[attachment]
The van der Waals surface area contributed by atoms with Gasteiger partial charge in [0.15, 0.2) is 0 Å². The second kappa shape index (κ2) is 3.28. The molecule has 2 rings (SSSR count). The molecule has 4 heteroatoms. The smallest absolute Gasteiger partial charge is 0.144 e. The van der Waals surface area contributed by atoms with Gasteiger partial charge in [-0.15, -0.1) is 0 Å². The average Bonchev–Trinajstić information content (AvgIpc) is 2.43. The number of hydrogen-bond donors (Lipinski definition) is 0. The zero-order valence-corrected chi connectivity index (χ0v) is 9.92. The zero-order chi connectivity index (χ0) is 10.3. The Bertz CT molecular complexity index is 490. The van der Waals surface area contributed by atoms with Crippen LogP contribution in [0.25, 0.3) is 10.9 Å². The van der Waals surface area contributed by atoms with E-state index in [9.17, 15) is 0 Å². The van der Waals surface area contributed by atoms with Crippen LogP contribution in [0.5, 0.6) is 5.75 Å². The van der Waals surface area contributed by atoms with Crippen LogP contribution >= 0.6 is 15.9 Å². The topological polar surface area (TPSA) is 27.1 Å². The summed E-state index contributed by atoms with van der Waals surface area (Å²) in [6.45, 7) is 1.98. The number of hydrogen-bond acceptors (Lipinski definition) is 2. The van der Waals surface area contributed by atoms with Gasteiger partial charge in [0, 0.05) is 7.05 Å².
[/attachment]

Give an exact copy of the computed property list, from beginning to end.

The van der Waals surface area contributed by atoms with Gasteiger partial charge in [0.15, 0.2) is 0 Å². The second kappa shape index (κ2) is 3.28. The molecule has 2 rings (SSSR count). The molecule has 4 heteroatoms. The smallest absolute Gasteiger partial charge is 0.144 e. The van der Waals surface area contributed by atoms with Gasteiger partial charge in [-0.15, -0.1) is 0 Å². The average Bonchev–Trinajstić information content (AvgIpc) is 2.43. The number of hydrogen-bond donors (Lipinski definition) is 0. The zero-order valence-corrected chi connectivity index (χ0v) is 9.92. The zero-order chi connectivity index (χ0) is 10.3. The Bertz CT molecular complexity index is 490. The van der Waals surface area contributed by atoms with Crippen LogP contribution in [0.25, 0.3) is 10.9 Å². The van der Waals surface area contributed by atoms with E-state index in [9.17, 15) is 0 Å². The van der Waals surface area contributed by atoms with Crippen LogP contribution in [0.5, 0.6) is 5.75 Å². The van der Waals surface area contributed by atoms with Crippen LogP contribution >= 0.6 is 15.9 Å². The topological polar surface area (TPSA) is 27.1 Å². The summed E-state index contributed by atoms with van der Waals surface area (Å²) in [6.45, 7) is 1.98. The number of hydrogen-bond acceptors (Lipinski definition) is 2. The van der Waals surface area contributed by atoms with Gasteiger partial charge in [0, 0.05) is 7.05 Å².